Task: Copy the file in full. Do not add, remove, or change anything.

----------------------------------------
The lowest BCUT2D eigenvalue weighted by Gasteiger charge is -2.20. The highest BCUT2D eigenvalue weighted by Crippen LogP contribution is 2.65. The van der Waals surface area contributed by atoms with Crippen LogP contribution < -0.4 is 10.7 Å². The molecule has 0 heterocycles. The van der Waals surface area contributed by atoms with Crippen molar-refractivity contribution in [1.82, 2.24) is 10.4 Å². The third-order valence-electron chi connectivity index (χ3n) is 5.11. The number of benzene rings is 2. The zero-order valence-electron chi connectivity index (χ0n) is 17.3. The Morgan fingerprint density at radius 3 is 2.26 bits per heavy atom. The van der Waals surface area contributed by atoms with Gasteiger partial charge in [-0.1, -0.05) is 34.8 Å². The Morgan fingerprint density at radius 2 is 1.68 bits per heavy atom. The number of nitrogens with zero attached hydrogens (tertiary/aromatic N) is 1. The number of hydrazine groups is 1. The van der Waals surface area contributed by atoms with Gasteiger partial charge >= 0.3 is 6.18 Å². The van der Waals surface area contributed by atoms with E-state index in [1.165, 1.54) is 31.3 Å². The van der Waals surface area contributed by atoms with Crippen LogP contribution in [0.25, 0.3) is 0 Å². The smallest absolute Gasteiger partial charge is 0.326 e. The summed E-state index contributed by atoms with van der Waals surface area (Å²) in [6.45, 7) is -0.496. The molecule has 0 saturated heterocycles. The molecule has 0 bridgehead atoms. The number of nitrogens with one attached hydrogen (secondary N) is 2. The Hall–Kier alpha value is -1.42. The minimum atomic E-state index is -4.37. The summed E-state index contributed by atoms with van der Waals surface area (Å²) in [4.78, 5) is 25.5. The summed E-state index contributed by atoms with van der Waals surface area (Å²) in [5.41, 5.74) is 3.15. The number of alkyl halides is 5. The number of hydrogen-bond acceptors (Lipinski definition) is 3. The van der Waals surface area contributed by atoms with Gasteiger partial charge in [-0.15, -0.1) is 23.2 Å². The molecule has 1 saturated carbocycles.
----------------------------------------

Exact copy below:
The lowest BCUT2D eigenvalue weighted by Gasteiger charge is -2.20. The highest BCUT2D eigenvalue weighted by Crippen LogP contribution is 2.65. The van der Waals surface area contributed by atoms with Crippen LogP contribution < -0.4 is 10.7 Å². The molecule has 0 heterocycles. The van der Waals surface area contributed by atoms with Crippen molar-refractivity contribution in [1.82, 2.24) is 10.4 Å². The third-order valence-electron chi connectivity index (χ3n) is 5.11. The number of benzene rings is 2. The zero-order valence-electron chi connectivity index (χ0n) is 17.3. The Morgan fingerprint density at radius 3 is 2.26 bits per heavy atom. The van der Waals surface area contributed by atoms with Gasteiger partial charge in [-0.1, -0.05) is 34.8 Å². The Morgan fingerprint density at radius 2 is 1.68 bits per heavy atom. The number of nitrogens with zero attached hydrogens (tertiary/aromatic N) is 1. The number of hydrazine groups is 1. The van der Waals surface area contributed by atoms with Gasteiger partial charge >= 0.3 is 6.18 Å². The van der Waals surface area contributed by atoms with E-state index in [1.165, 1.54) is 31.3 Å². The van der Waals surface area contributed by atoms with Crippen LogP contribution in [0.25, 0.3) is 0 Å². The smallest absolute Gasteiger partial charge is 0.326 e. The summed E-state index contributed by atoms with van der Waals surface area (Å²) in [6.45, 7) is -0.496. The molecule has 0 saturated heterocycles. The molecule has 0 bridgehead atoms. The number of nitrogens with one attached hydrogen (secondary N) is 2. The Hall–Kier alpha value is -1.42. The minimum atomic E-state index is -4.37. The summed E-state index contributed by atoms with van der Waals surface area (Å²) in [4.78, 5) is 25.5. The summed E-state index contributed by atoms with van der Waals surface area (Å²) in [5.41, 5.74) is 3.15. The number of alkyl halides is 5. The number of hydrogen-bond acceptors (Lipinski definition) is 3. The van der Waals surface area contributed by atoms with Gasteiger partial charge in [-0.15, -0.1) is 23.2 Å². The molecule has 1 saturated carbocycles.